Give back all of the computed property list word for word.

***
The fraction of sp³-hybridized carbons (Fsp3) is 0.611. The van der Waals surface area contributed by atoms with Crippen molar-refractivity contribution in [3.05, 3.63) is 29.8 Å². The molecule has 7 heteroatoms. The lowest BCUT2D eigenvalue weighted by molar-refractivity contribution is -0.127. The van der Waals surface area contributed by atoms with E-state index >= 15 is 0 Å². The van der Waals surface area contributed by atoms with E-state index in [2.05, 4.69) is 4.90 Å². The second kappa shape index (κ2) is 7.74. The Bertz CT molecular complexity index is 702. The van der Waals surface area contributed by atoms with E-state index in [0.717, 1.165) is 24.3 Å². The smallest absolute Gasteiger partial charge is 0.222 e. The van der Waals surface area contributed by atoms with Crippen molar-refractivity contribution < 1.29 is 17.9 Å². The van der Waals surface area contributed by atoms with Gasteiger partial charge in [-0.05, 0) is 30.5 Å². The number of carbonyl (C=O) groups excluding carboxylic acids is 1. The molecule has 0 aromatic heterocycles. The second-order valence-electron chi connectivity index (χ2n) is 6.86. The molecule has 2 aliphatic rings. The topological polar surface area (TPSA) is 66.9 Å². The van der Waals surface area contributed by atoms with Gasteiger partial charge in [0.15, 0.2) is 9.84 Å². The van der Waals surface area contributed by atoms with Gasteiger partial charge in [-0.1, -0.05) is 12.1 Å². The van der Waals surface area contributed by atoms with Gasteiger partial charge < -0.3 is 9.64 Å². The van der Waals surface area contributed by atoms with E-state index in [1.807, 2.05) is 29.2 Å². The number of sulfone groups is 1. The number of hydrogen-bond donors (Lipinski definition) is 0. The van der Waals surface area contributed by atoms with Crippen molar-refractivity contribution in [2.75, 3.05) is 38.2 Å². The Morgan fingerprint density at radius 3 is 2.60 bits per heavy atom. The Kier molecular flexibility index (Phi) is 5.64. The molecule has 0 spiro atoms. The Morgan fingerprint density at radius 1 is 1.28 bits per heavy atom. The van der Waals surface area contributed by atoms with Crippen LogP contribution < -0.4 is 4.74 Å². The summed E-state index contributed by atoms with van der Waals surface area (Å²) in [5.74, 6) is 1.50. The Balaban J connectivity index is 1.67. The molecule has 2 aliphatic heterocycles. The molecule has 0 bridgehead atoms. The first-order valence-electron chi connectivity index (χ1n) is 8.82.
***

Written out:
The fraction of sp³-hybridized carbons (Fsp3) is 0.611. The van der Waals surface area contributed by atoms with Crippen molar-refractivity contribution in [3.05, 3.63) is 29.8 Å². The molecule has 7 heteroatoms. The lowest BCUT2D eigenvalue weighted by molar-refractivity contribution is -0.127. The van der Waals surface area contributed by atoms with E-state index >= 15 is 0 Å². The van der Waals surface area contributed by atoms with E-state index in [2.05, 4.69) is 4.90 Å². The second kappa shape index (κ2) is 7.74. The Bertz CT molecular complexity index is 702. The van der Waals surface area contributed by atoms with E-state index in [0.717, 1.165) is 24.3 Å². The smallest absolute Gasteiger partial charge is 0.222 e. The van der Waals surface area contributed by atoms with Crippen molar-refractivity contribution < 1.29 is 17.9 Å². The van der Waals surface area contributed by atoms with Gasteiger partial charge in [-0.05, 0) is 30.5 Å². The number of carbonyl (C=O) groups excluding carboxylic acids is 1. The molecule has 0 aromatic heterocycles. The second-order valence-electron chi connectivity index (χ2n) is 6.86. The molecule has 2 aliphatic rings. The topological polar surface area (TPSA) is 66.9 Å². The van der Waals surface area contributed by atoms with Gasteiger partial charge in [0.15, 0.2) is 9.84 Å². The van der Waals surface area contributed by atoms with Gasteiger partial charge in [-0.1, -0.05) is 12.1 Å². The van der Waals surface area contributed by atoms with Gasteiger partial charge < -0.3 is 9.64 Å². The van der Waals surface area contributed by atoms with E-state index in [1.807, 2.05) is 29.2 Å². The number of sulfone groups is 1. The number of hydrogen-bond donors (Lipinski definition) is 0. The van der Waals surface area contributed by atoms with Crippen molar-refractivity contribution in [2.75, 3.05) is 38.2 Å². The Morgan fingerprint density at radius 3 is 2.60 bits per heavy atom. The Kier molecular flexibility index (Phi) is 5.64. The molecule has 0 spiro atoms. The Morgan fingerprint density at radius 1 is 1.28 bits per heavy atom. The van der Waals surface area contributed by atoms with Crippen LogP contribution < -0.4 is 4.74 Å². The summed E-state index contributed by atoms with van der Waals surface area (Å²) in [5.74, 6) is 1.50. The Balaban J connectivity index is 1.67. The molecule has 2 aliphatic heterocycles. The molecule has 0 bridgehead atoms. The first-order valence-electron chi connectivity index (χ1n) is 8.82.